On October 1, 2014, just before PubCon 2014, SEMPO put out a press release that created instant outrage and discussions, and approval from some.
SEMPO and Other Leading Search Marketing Groups Unite in Call for Delegates to Frame Search Marketing Code of Ethics Initial Organizational Meeting to be held at Pubcon Internet Marketing Conference in Las Vegas
Read more: http://www.sempo.org...F#ixzz3FZLJ0Nkk
Wakefield, MA, October 2, 2014 – In an effort to create a widely adopted and enforceable search engine marketing code of ethics for North America, the Search Engine Marketing Professionals Organization (SEMPO) as well as other leading search engine marketing organizations are conducting a call for delegates to participate in an inaugural "Search Congress.” During the Search Congress, delegates from search engine marketing organizations throughout North America will create an initial North American search engine marketer’s code of ethics.
The Search Congress will take place at a date and place to be determined in 2015. An informational meeting regarding delegate selection as well as the proposed code of ethics framing process will take place at the Internet marketing conference, Pubcon, in Las Vegas. The meeting location will be publicized at the conference and on social media. Follow @SEMPOGlobal and @Pubcon for the latest news and to get involved in the discussion during Pubcon on October 6 – 9, 2014.
In order to participate as a delegate in the search congress, an individual must be nominated by an eligible search engine marketing organization. These organizations may include regional associations, virtual communities, or other eligible groups.
The immediate reaction I read came from people who were not planning on attending PubCon and therefore would be unable to participate in this Search Congress delegate selection process or the first phase of the proposed code. This was followed by some people who were going to Pubcon but had their schedules made up ahead of time. There was no lead time on this.
I try hard to remain objective and open minded. I've never liked SEMPO, but that is more or less simply because I don't trust most organizations, and in the case of SEMPO, when I compared what they offered with what the usability organizations provide, there was no comparison. Since leaving the SEO industry, I have no need to belong to it.
However, my company partners with SEO companies and I used to work for one. I still write and teach about holistic, organic SEO and UX. I am Admin here. I have a vested interest in the industry. The pioneers in the SEO industry are folks I've known, networked and worked for and with for nearly 20 years. In that time, I've seen, heard, and experienced much.
At the risk of upsetting friends who are trying so hard to do good work, for SEMPO and their companies, I wroteDear SEO. It’s About Ego, Not Ethics
SEMPO is not about to try and sell a new culture and this is why I feel they will struggle to convince people to agree to their proposals. The SEO industry has gotten away with pricing many companies directly out of the right to compete with Fortune companies for years.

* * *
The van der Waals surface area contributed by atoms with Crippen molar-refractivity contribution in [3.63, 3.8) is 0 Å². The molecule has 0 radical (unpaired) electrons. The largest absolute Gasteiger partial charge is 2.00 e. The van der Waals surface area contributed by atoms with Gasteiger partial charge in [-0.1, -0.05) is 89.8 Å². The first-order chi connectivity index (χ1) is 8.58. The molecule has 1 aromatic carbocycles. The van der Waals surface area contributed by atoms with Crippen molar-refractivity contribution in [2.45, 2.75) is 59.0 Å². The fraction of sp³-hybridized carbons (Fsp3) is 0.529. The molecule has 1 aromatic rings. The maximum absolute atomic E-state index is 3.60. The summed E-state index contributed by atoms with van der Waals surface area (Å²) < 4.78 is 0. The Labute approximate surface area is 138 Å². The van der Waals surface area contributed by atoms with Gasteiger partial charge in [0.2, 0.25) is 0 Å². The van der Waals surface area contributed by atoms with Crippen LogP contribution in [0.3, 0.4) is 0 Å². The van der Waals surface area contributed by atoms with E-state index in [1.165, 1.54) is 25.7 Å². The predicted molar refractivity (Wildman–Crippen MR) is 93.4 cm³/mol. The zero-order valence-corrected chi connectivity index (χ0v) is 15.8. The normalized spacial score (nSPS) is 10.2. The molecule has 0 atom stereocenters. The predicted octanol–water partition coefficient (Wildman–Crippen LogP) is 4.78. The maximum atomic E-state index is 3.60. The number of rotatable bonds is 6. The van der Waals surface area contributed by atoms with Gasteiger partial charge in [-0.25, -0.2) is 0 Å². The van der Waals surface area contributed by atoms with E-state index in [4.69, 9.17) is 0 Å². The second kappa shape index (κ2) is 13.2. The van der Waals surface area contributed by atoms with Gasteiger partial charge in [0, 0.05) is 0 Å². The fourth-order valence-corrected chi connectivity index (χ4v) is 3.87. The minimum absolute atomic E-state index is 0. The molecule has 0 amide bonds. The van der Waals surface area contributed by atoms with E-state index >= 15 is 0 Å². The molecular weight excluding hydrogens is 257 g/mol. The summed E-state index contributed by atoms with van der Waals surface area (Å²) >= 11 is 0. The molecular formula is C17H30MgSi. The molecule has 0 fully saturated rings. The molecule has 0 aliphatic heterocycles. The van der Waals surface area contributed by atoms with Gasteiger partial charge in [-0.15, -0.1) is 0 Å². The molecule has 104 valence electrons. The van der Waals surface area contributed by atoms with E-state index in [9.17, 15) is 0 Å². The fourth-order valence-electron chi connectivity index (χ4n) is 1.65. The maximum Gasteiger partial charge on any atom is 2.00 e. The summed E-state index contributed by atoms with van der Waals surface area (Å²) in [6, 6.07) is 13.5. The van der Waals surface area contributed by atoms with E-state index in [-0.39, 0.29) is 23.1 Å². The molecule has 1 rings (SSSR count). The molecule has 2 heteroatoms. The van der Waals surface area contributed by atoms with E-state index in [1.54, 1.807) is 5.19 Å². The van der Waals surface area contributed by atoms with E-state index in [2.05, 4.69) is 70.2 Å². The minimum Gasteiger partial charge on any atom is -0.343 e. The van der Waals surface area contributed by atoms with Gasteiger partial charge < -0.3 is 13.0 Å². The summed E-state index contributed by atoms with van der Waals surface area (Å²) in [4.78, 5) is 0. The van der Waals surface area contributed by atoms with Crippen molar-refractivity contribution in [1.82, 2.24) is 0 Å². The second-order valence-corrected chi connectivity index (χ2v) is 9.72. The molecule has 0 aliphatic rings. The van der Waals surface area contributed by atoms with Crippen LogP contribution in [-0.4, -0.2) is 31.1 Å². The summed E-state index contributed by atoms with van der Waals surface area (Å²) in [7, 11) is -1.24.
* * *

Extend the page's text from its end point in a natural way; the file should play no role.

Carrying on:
The problems with finding affordable healthcare in the USA are made worse because not having it can mean fines. This allows health care companies to manipulate services and pricing. The SEO industry knows that a similar situation exists in their favor because not having any type of search engine marketing strategy results in no business.
They know, too, that companies come seeking help for marketing with websites that don’t work well, and rather than tell their clients that the website itself needs usability testing to uncover issues and hunt for positive user experience opportunities, they pocket the links, PPC and content marketing money and promise the client miracles in search.
Shari Thurow wrote in the comments:
As a colleague once vehemently stated, “Google is NOT the government.” Google is a for-profit company. I choose not to bend search engine rules because I don’t want to run my business that way.
Michael Martinez wrote:
I don’t expect much to come from the SEMPO initiative, either; maybe some vague document with committee-speak like mission and vision statements. I have a long list of potential objections waiting, depending on what they include or omit.
Both have been in the industry since it began.
The arguments for creating ethics and standards have been about the reputation of the SEO industry and cleaning up bad practices. I think the approach is awkward because each company should be expected to create its own reputation and set of ethics and rules. A system that tattles on companies is weak from the start. A system that requires displaying a badge that is not attached to any data or rules for engagement is empty.
My observation is that the process of creating a Search Congress and ethics standards does not include hearing from clients. There is no place that I am aware of where a client who has a grievance against a digital marketing agency can make a formal report to the organization that oversee's the industry.
Another observation is based on my own experience of trying to find legitimate companies to refer work to and partner with. Recently I learned of yet another company that I did work for years ago has hurt clients with unsound practices.
And one final point. Since starting my consulting biz back up, I am asked several times a week for recommendations on affordable help. I'm asked by agencies for my recommendations for PPC because they can't find anyone anymore. I listen to their stories and am amazed at what's happening out there.
To me, SEMPO faces a culture of ego's who will not make sound judgment calls because the work is competitive. SEO's do not support other SEO's. They drink with them and form alliances and break them faster than speed dating.
The most difficult step will be asking for the truth about how they do business.